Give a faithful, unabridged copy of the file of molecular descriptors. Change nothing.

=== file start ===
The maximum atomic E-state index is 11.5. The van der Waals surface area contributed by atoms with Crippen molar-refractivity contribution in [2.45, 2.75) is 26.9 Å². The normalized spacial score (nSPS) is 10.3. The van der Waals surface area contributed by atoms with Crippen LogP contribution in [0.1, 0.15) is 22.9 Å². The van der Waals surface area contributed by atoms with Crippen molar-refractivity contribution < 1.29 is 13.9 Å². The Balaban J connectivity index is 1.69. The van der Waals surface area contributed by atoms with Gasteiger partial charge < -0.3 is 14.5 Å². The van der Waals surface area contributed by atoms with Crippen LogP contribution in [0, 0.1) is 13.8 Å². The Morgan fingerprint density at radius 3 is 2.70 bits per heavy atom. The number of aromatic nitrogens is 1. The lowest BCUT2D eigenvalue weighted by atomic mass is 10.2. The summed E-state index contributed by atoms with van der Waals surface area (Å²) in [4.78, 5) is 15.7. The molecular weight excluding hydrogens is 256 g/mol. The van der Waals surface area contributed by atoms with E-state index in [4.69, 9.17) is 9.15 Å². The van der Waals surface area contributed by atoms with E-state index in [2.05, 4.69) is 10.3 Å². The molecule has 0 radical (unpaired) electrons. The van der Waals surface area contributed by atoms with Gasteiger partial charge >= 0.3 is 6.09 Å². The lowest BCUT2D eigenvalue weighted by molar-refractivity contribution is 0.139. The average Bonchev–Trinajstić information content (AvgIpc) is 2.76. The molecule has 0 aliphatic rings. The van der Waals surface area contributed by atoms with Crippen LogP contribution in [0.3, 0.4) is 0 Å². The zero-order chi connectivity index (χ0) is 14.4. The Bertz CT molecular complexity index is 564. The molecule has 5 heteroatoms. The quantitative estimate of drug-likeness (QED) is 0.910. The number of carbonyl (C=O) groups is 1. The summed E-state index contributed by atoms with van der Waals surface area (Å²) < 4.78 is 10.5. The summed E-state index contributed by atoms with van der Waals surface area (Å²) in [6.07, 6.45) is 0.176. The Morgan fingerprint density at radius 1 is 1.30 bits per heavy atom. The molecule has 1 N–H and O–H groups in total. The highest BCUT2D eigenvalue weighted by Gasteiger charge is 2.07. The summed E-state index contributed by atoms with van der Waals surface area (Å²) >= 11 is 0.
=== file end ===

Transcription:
The maximum atomic E-state index is 11.5. The van der Waals surface area contributed by atoms with Crippen molar-refractivity contribution in [2.45, 2.75) is 26.9 Å². The normalized spacial score (nSPS) is 10.3. The van der Waals surface area contributed by atoms with Crippen LogP contribution in [0.1, 0.15) is 22.9 Å². The van der Waals surface area contributed by atoms with Crippen molar-refractivity contribution < 1.29 is 13.9 Å². The Balaban J connectivity index is 1.69. The van der Waals surface area contributed by atoms with Gasteiger partial charge < -0.3 is 14.5 Å². The van der Waals surface area contributed by atoms with Crippen LogP contribution in [0, 0.1) is 13.8 Å². The Morgan fingerprint density at radius 3 is 2.70 bits per heavy atom. The number of aromatic nitrogens is 1. The lowest BCUT2D eigenvalue weighted by atomic mass is 10.2. The summed E-state index contributed by atoms with van der Waals surface area (Å²) in [4.78, 5) is 15.7. The molecular weight excluding hydrogens is 256 g/mol. The van der Waals surface area contributed by atoms with E-state index in [4.69, 9.17) is 9.15 Å². The van der Waals surface area contributed by atoms with E-state index in [2.05, 4.69) is 10.3 Å². The molecule has 0 radical (unpaired) electrons. The van der Waals surface area contributed by atoms with Gasteiger partial charge >= 0.3 is 6.09 Å². The lowest BCUT2D eigenvalue weighted by molar-refractivity contribution is 0.139. The average Bonchev–Trinajstić information content (AvgIpc) is 2.76. The molecule has 0 aliphatic rings. The van der Waals surface area contributed by atoms with Crippen LogP contribution in [0.3, 0.4) is 0 Å². The zero-order chi connectivity index (χ0) is 14.4. The Bertz CT molecular complexity index is 564. The molecule has 5 heteroatoms. The quantitative estimate of drug-likeness (QED) is 0.910. The number of carbonyl (C=O) groups is 1. The summed E-state index contributed by atoms with van der Waals surface area (Å²) < 4.78 is 10.5. The summed E-state index contributed by atoms with van der Waals surface area (Å²) in [6.07, 6.45) is 0.176. The Morgan fingerprint density at radius 1 is 1.30 bits per heavy atom. The molecule has 1 N–H and O–H groups in total. The highest BCUT2D eigenvalue weighted by Gasteiger charge is 2.07. The summed E-state index contributed by atoms with van der Waals surface area (Å²) >= 11 is 0.